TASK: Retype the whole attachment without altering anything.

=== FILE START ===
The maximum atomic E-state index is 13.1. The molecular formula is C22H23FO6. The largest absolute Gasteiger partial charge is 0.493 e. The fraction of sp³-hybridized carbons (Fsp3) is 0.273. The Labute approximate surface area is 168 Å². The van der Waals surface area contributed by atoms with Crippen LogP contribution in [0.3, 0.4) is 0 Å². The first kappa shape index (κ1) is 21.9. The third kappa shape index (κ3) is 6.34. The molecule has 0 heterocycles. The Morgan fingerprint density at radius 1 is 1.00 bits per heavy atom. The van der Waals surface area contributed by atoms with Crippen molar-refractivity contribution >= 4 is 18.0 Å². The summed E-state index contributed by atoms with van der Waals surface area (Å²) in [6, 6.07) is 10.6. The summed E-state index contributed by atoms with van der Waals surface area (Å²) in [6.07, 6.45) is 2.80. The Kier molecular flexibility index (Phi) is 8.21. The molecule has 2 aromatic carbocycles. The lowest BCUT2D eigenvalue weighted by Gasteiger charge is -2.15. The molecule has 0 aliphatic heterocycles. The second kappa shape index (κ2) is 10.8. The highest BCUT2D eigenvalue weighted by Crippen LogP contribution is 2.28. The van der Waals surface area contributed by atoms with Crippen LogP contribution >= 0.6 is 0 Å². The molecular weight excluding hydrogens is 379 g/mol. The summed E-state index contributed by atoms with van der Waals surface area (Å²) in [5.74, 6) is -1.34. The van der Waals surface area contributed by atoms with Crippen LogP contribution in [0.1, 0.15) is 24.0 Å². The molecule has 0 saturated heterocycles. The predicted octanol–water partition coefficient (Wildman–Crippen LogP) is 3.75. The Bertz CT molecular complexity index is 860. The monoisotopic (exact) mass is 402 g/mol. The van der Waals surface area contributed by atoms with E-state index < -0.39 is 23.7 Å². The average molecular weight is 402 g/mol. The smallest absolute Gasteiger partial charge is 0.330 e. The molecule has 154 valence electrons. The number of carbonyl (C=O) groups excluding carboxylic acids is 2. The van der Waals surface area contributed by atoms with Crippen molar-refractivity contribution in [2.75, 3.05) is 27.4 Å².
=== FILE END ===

The maximum atomic E-state index is 13.1. The molecular formula is C22H23FO6. The largest absolute Gasteiger partial charge is 0.493 e. The fraction of sp³-hybridized carbons (Fsp3) is 0.273. The Labute approximate surface area is 168 Å². The van der Waals surface area contributed by atoms with Crippen LogP contribution in [0.3, 0.4) is 0 Å². The first kappa shape index (κ1) is 21.9. The third kappa shape index (κ3) is 6.34. The molecule has 0 heterocycles. The Morgan fingerprint density at radius 1 is 1.00 bits per heavy atom. The van der Waals surface area contributed by atoms with Crippen molar-refractivity contribution >= 4 is 18.0 Å². The summed E-state index contributed by atoms with van der Waals surface area (Å²) in [6, 6.07) is 10.6. The summed E-state index contributed by atoms with van der Waals surface area (Å²) in [6.07, 6.45) is 2.80. The Kier molecular flexibility index (Phi) is 8.21. The molecule has 2 aromatic carbocycles. The lowest BCUT2D eigenvalue weighted by Gasteiger charge is -2.15. The molecule has 0 aliphatic heterocycles. The second kappa shape index (κ2) is 10.8. The highest BCUT2D eigenvalue weighted by Crippen LogP contribution is 2.28. The van der Waals surface area contributed by atoms with Crippen LogP contribution >= 0.6 is 0 Å². The molecular weight excluding hydrogens is 379 g/mol. The summed E-state index contributed by atoms with van der Waals surface area (Å²) in [5.74, 6) is -1.34. The van der Waals surface area contributed by atoms with Crippen LogP contribution in [0.1, 0.15) is 24.0 Å². The molecule has 0 saturated heterocycles. The predicted octanol–water partition coefficient (Wildman–Crippen LogP) is 3.75. The Bertz CT molecular complexity index is 860. The monoisotopic (exact) mass is 402 g/mol. The van der Waals surface area contributed by atoms with E-state index < -0.39 is 23.7 Å². The average molecular weight is 402 g/mol. The smallest absolute Gasteiger partial charge is 0.330 e. The molecule has 154 valence electrons. The number of carbonyl (C=O) groups excluding carboxylic acids is 2. The van der Waals surface area contributed by atoms with Crippen molar-refractivity contribution in [2.75, 3.05) is 27.4 Å².